Service club members demolished the chimneys and fences, Council donated bricks and other materials, students from the T.A.F.E. college set out and laid the foundations, and $3,000.00 later the “Kentucky Fried Chicken House” became the Women’s Shelter. During the period of renovations the business of the new association was conducted in a building loaned by the University of New England. All work on the project was carried out by volunteers and ZONTA negotiated a bank loan, for which a number of its members “went guarantor”, to assist with project costs.
In September 1977 a packed community meeting held in Council Chambers, voted to establish the Women’s Shelter Armidale Association. The inaugural meeting of the new association was held, in October of that year, and the first Management Committee was elected.
In November 1977 after much lobbying by NSW Labour Member, the Hon Bill McCarthy, and his wife Mrs Thelma McCarthy, a $25,000 capital grant was received from the NSW and Commonwealth Governments to cover set-up costs. Ruth Sainsbury continued to oversee the renovations on behalf of the new Womens Shelter Armidale association and the ZONTA club. Much of the labour for kitchen and bathroom extensions was provided by the Commonwealth Employment Service, through unemployment relief schemes, and several trades-persons provided free goods and labour. During this time members of the community continued to offer donations of furniture, clothing, equipment and labour and, in June 1978, the first residents were able to move in. On the 27th July 1978 the Women’s Shelter Armidale, the second women’s shelter to be founded in NSW, was officially opened by NSW Premier, Mr Neville Wran.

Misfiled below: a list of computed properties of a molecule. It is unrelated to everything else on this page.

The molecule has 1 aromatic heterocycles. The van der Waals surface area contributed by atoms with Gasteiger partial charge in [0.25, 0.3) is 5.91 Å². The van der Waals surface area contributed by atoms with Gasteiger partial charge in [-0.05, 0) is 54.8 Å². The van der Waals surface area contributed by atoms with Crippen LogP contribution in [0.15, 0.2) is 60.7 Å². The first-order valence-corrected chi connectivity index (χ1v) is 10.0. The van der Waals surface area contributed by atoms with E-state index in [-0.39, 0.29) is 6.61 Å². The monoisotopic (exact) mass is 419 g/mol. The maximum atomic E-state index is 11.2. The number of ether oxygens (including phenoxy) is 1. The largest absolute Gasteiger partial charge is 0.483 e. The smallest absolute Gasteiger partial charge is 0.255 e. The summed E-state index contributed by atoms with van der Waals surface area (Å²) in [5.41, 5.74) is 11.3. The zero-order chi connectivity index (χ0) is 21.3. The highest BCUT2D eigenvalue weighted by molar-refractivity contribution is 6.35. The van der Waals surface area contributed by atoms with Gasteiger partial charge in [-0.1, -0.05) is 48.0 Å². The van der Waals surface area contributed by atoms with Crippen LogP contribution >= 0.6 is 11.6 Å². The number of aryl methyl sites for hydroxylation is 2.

In 1978 an additional grant was received, from the State and Federal Governments, through the “NSW Women’s Refuge Program”, for salaries and operating costs and in September 1978 the first paid workers were employed. Paid staff were assisted by a daily roster of volunteers. A further capital grant was received in 1979 which enabled final improvements to the house, and on-going salaries.
In 1990 the Women’s Shelter moved into larger premises whose location is not disclosed for safety reasons and, since 2001, has maintained a second suit of offices in the Armidale CBD.
WSA currently provides a comprehensive range of support services to women and children in the New England region. WSA services are available to all women and children in the community who are in need of support, including those who have experienced domestic violence and homelessness.
Women’s Shelter Armidale continues to be funded by both Commonwealth and NSW Governments. Funding for WSA’s “Women’s and Children’s Support Services” program is provided by recurrent, tied, grants from both Commonwealth and NSW Governments and is administered through FaCS, Comminuty Services, under the Specialist Housing Serices (SHS) program. Recurrent funding for our New England Women’s Domestic Violence Court Advocacy Service (“NEWDVCAS”) is provided by NSW Legal Aid, and is administered under the Women’s Domestic Violence Court Advocacy Program(“WDVCAP”).